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Monday, April 26, 2010

Tobacco bill not dead, ERA replies Adedibu


THE Environmental Right Action (ERA) has faulted a statement credited to Senator Kamarudeen Adedibu that the National Tobacco Bill is dead.
The ERA Programme Manager, Mr Akinbode Oluwafemi, said at a press briefing in Lagos that bill which had passed the public hearing was not dead.
He said: “The tobacco bill is to regulate the manufacture, distribution, sponsorship and marketing of tobacco products in Nigeria. The bill scaled through the second reading in the Senate in February 2009 and at that reading, all the senators present spoke at the plenary expressed strong support for the bill.
“Senator David Mark, while referring the bill to the Committee on Health, enjoined the members to expedite action because of the intense lobbying of the tobacco industry which will seek to derail the enactment of laws that protect lives of Nigerians and also curtail criminal activities.”
Oluwafemi said over 40 Non-Governmental Organisations (NGOs) presented memoranda supporting the bill and asking for its special passage. Besides, there were words of commendations and support for the bill from five international NGOs - Campaign for Tobacco Free Kids (CTFK), Framework convention Alliance (FCA), Corporate Accountability International (CAI), African Tobacco Control Alliance (ATCA), and the Africa Tobacco Regional Initiative (ATCRI).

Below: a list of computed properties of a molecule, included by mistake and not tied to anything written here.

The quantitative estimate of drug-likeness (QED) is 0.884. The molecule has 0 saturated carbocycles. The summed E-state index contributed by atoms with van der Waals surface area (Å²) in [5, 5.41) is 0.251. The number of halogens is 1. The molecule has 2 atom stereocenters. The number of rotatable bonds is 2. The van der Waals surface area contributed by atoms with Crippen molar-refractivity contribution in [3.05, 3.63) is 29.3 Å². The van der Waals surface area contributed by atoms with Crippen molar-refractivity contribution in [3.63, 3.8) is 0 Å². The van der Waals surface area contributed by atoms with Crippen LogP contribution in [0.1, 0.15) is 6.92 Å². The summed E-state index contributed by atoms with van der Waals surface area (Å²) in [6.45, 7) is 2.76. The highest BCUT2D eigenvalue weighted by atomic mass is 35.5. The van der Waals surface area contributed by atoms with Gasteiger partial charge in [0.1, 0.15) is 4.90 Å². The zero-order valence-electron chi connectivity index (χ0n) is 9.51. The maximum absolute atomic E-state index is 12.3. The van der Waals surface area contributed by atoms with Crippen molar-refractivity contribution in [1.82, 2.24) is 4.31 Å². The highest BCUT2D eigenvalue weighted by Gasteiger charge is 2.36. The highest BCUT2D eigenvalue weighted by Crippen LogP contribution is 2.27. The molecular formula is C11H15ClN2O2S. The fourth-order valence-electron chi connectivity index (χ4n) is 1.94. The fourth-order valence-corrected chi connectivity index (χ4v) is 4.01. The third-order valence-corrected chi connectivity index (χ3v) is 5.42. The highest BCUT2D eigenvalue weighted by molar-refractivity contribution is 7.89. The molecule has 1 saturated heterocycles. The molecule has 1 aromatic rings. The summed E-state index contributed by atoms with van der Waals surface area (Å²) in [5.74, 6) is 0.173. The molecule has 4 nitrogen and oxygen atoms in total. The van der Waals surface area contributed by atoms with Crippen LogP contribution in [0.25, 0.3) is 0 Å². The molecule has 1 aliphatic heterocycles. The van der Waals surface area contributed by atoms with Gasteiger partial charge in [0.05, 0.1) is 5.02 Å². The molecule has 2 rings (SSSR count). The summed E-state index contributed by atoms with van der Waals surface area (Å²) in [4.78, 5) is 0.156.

The ERA programme manager said: “Senator Mark, while speaking at the public hearing made some profound statements which underscore the importance of the bill 'We stand between health and economy that is the truth of the matter. People who are against it are simply worried about the impact on the health of Nigerians and people who for it are saying well, the nation stands to benefit from it. But the simple question is, when do we begin to worry about the economy? Is it when we are dead or when we are alive?'
“Mark added that the Senate will not employ the usual method of voice voting but that individuals will vote their support for or against the bill when it comes back to plenary. The bill has not return to the Senate plenary, so how then did the bill die?
“Let me state again that the bill is not about personal gains or recognition for anybody. The bill seeks to domesticate the Framework Convention on Tobacco Control which is a World Health Organisation (WHO) initiative to combat the global practice of the tobacco industry. Nigeria has signed and ratified that treaty and we owe it as an obligation under international protocol to fully domesticate the provisions of the treaty. It is about the health of our people as reconsigned by all leading health institutions.”